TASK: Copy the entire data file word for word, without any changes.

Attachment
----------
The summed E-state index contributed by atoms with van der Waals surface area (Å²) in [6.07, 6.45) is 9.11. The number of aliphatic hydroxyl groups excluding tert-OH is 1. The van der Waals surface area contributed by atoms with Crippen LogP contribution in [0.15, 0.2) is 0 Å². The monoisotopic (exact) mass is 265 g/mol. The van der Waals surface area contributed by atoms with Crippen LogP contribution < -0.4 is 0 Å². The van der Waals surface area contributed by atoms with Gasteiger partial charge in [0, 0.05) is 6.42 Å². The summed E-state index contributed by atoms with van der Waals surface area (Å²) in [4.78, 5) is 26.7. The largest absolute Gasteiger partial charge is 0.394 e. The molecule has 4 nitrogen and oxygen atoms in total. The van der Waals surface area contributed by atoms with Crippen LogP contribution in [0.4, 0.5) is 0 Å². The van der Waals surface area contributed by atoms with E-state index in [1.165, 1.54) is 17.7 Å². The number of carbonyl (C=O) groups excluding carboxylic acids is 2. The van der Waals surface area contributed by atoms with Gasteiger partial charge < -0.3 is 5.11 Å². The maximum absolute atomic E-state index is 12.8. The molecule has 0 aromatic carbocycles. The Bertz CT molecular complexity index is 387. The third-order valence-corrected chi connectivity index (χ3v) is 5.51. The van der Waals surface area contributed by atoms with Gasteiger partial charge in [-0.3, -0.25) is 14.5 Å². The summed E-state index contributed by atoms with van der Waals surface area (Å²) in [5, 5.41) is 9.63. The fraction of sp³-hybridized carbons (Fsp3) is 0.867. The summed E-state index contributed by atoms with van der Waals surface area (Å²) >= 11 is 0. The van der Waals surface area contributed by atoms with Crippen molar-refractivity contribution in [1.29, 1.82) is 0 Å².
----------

The summed E-state index contributed by atoms with van der Waals surface area (Å²) in [6.07, 6.45) is 9.11. The number of aliphatic hydroxyl groups excluding tert-OH is 1. The van der Waals surface area contributed by atoms with Crippen LogP contribution in [0.15, 0.2) is 0 Å². The monoisotopic (exact) mass is 265 g/mol. The van der Waals surface area contributed by atoms with Crippen LogP contribution < -0.4 is 0 Å². The van der Waals surface area contributed by atoms with Gasteiger partial charge in [0, 0.05) is 6.42 Å². The summed E-state index contributed by atoms with van der Waals surface area (Å²) in [4.78, 5) is 26.7. The largest absolute Gasteiger partial charge is 0.394 e. The molecule has 4 nitrogen and oxygen atoms in total. The van der Waals surface area contributed by atoms with Crippen LogP contribution in [0.4, 0.5) is 0 Å². The van der Waals surface area contributed by atoms with E-state index in [1.165, 1.54) is 17.7 Å². The number of carbonyl (C=O) groups excluding carboxylic acids is 2. The van der Waals surface area contributed by atoms with Gasteiger partial charge < -0.3 is 5.11 Å². The maximum absolute atomic E-state index is 12.8. The molecule has 0 aromatic carbocycles. The Bertz CT molecular complexity index is 387. The third-order valence-corrected chi connectivity index (χ3v) is 5.51. The van der Waals surface area contributed by atoms with Gasteiger partial charge in [-0.3, -0.25) is 14.5 Å². The summed E-state index contributed by atoms with van der Waals surface area (Å²) in [5, 5.41) is 9.63. The fraction of sp³-hybridized carbons (Fsp3) is 0.867. The summed E-state index contributed by atoms with van der Waals surface area (Å²) >= 11 is 0. The van der Waals surface area contributed by atoms with Crippen molar-refractivity contribution in [1.29, 1.82) is 0 Å².